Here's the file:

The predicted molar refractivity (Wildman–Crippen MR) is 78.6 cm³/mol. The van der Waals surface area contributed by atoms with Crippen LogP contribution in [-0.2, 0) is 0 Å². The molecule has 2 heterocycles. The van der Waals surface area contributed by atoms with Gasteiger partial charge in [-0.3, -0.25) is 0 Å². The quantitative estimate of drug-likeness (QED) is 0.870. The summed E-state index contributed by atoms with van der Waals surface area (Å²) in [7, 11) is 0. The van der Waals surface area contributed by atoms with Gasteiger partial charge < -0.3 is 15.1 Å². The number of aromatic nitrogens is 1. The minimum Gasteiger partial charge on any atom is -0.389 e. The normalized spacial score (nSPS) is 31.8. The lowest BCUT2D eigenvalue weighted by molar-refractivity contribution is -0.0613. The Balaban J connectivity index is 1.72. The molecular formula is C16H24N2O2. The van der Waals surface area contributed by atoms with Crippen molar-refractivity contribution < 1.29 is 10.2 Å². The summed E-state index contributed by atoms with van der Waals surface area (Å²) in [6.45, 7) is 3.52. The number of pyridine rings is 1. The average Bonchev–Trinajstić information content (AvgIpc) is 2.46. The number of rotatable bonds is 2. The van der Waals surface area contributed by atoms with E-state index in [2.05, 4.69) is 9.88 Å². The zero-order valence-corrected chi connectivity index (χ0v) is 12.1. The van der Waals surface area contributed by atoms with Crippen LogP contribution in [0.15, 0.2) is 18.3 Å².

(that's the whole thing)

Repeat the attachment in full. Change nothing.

The predicted molar refractivity (Wildman–Crippen MR) is 78.6 cm³/mol. The van der Waals surface area contributed by atoms with Crippen LogP contribution in [-0.2, 0) is 0 Å². The molecule has 2 heterocycles. The van der Waals surface area contributed by atoms with Gasteiger partial charge in [-0.3, -0.25) is 0 Å². The quantitative estimate of drug-likeness (QED) is 0.870. The summed E-state index contributed by atoms with van der Waals surface area (Å²) in [7, 11) is 0. The van der Waals surface area contributed by atoms with Gasteiger partial charge < -0.3 is 15.1 Å². The number of aromatic nitrogens is 1. The minimum Gasteiger partial charge on any atom is -0.389 e. The normalized spacial score (nSPS) is 31.8. The lowest BCUT2D eigenvalue weighted by molar-refractivity contribution is -0.0613. The Balaban J connectivity index is 1.72. The molecular formula is C16H24N2O2. The van der Waals surface area contributed by atoms with Crippen molar-refractivity contribution < 1.29 is 10.2 Å². The summed E-state index contributed by atoms with van der Waals surface area (Å²) in [6.45, 7) is 3.52. The number of pyridine rings is 1. The average Bonchev–Trinajstić information content (AvgIpc) is 2.46. The number of rotatable bonds is 2. The van der Waals surface area contributed by atoms with E-state index in [2.05, 4.69) is 9.88 Å². The zero-order valence-corrected chi connectivity index (χ0v) is 12.1. The van der Waals surface area contributed by atoms with Crippen LogP contribution in [0.15, 0.2) is 18.3 Å².